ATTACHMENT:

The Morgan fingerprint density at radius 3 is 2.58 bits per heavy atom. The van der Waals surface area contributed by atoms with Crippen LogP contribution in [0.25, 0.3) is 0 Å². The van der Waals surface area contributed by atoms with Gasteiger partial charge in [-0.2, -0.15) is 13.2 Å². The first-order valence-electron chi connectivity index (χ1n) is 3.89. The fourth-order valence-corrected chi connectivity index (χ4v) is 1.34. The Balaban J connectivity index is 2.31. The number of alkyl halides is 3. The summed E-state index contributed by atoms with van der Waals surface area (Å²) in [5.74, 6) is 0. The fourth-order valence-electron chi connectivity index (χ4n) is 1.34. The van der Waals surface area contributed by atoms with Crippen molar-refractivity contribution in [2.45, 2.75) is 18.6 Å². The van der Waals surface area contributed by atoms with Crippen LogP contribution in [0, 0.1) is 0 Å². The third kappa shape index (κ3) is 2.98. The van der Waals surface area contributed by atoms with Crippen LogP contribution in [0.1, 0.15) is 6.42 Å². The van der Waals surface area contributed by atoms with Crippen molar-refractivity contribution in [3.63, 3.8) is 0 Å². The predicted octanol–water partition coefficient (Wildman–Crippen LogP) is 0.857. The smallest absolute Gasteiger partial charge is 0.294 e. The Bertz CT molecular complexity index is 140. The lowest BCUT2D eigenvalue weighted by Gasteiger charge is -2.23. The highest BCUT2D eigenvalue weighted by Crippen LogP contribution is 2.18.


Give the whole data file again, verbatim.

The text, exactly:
The Morgan fingerprint density at radius 3 is 2.58 bits per heavy atom. The van der Waals surface area contributed by atoms with Crippen LogP contribution in [0.25, 0.3) is 0 Å². The van der Waals surface area contributed by atoms with Gasteiger partial charge in [-0.2, -0.15) is 13.2 Å². The first-order valence-electron chi connectivity index (χ1n) is 3.89. The fourth-order valence-corrected chi connectivity index (χ4v) is 1.34. The Balaban J connectivity index is 2.31. The number of alkyl halides is 3. The summed E-state index contributed by atoms with van der Waals surface area (Å²) in [5.74, 6) is 0. The fourth-order valence-electron chi connectivity index (χ4n) is 1.34. The van der Waals surface area contributed by atoms with Crippen molar-refractivity contribution in [2.45, 2.75) is 18.6 Å². The van der Waals surface area contributed by atoms with Crippen LogP contribution in [0, 0.1) is 0 Å². The third kappa shape index (κ3) is 2.98. The van der Waals surface area contributed by atoms with Crippen LogP contribution in [0.1, 0.15) is 6.42 Å². The van der Waals surface area contributed by atoms with Crippen molar-refractivity contribution in [3.63, 3.8) is 0 Å². The predicted octanol–water partition coefficient (Wildman–Crippen LogP) is 0.857. The smallest absolute Gasteiger partial charge is 0.294 e. The Bertz CT molecular complexity index is 140. The lowest BCUT2D eigenvalue weighted by Gasteiger charge is -2.23. The highest BCUT2D eigenvalue weighted by Crippen LogP contribution is 2.18.